“It was something I knew I wanted to do as soon as I saw the Kenosha video,” Champ said Thursday night after playing his first round. “I mean, my jaw dropped when I saw it. I thought, Not again, but there it was. I mean all I could say was, ‘Wow.’ ”
Champ has worn one black shoe and one white shoe in the past—to celebrate Black History Month. This, however, was different.
“My grandfather grew up in the south when Jim Crow [legal segregation] still existed and the KKK was still feared,” he said. “I know those stories, and I know how difficult it can be to be Black in this country—even now. I think we [in golf] need to use this as a starting point to become more diverse on and off the golf course. It’s amazing that we have only four players of color on tour right now. We need to improve that.”
Champ received a good deal of blowback Thursday on social media for his shoes and for his video, which concluded with him saying, “This needs to end.”
“I’m not naïve,” he said. “I knew that was coming.”
Paul Goydos, who has played on the PGA Tour and the PGA Tour Champions dating to 1993 and once taught school in the inner city of Long Beach, Calif., said he didn’t expect to see many tour players speak out on the current state of affairs.
“That’s not the way we are politically,” he said. “Everyone knows that. The tours are mostly white and lean right. But it’s more than that. Team sports are owner-driven financially. We’re sponsor-driven. I think there’s a reluctance to say or do anything that might upset sponsors.”
Goydos said he admires the Black Lives Matter sticker that fellow PGA Tour Champions player Kirk Triplett put on his bag two weeks ago. “Let’s face it, there are neighbourhoods in this country where it’s borderline illegal to be Black,” Goydos said. “If I walk down a street, no one will notice. If a Black man walks down that same street, it’s entirely possible people will call the police. I think the most important thing I can do right now—that we can all do—is listen and try to learn.”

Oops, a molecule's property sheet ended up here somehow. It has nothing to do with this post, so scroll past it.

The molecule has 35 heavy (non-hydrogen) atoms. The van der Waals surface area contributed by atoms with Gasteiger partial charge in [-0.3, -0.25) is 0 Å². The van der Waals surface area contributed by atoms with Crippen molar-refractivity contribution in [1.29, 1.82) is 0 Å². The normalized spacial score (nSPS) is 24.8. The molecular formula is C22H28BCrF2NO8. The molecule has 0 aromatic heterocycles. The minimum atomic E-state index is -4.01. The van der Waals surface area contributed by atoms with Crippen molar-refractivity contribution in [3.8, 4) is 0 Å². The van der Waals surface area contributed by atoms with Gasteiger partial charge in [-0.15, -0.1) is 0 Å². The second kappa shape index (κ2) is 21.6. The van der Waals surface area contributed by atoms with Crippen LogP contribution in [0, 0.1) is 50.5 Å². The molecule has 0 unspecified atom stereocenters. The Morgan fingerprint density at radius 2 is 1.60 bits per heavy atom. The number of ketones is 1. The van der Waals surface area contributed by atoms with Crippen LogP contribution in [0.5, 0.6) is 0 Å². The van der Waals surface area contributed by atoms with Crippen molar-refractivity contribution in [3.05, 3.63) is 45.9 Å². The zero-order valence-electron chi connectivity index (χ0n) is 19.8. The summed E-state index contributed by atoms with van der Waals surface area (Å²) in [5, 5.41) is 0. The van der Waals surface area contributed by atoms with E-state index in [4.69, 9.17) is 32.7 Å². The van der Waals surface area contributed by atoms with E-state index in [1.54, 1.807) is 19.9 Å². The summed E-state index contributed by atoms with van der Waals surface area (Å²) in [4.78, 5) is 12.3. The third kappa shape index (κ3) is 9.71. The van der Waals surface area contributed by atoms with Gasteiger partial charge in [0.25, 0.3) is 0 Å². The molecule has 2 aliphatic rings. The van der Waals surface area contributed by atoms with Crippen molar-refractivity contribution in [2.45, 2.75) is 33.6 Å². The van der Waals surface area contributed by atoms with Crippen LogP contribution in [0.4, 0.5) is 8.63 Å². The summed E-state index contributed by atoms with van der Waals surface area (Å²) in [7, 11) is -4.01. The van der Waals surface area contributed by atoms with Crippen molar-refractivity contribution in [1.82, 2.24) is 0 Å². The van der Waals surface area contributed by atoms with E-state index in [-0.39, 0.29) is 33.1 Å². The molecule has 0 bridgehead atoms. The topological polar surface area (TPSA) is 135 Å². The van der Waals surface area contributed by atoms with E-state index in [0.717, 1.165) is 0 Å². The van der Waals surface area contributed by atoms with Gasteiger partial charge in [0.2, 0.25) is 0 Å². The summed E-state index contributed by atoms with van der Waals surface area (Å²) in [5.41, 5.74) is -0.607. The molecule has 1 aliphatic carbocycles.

Triplett has four children, two of them adopted. One is Hispanic and one is Black/Japanese—his 18-year-old son Kobe. When Triplett put the sticker on his bag he talked about “the talk” he felt compelled to give Kobe—the same talk most fathers feel the need to give their Black children when they become teenagers.
“Think about this,” Triplett said. “When you have a segment of the population that is frightened of those that are there to help with public safety, you have an issue.”
Perhaps the most surprising—and encouraging—occurrence of the past few days was the decision to shut down by the NHL, where 97 percent of the players are white, according to USA Today. The fact that players in a predominantly white league decided to take a stance is a new development. Most of the raised voices of athletes—dating to Colin Kaepernick’s decision to kneel for the national anthem in 2016—have come from Blacks.
Champ, Finau and Goydos are right about what should come next in golf. Everyone needs to listen and understand why there is so much anger and frustration about these issues. And, as Champ says, the tour needs to move beyond words and address the sport’s lack of diversity.
From tragedy, can come progress.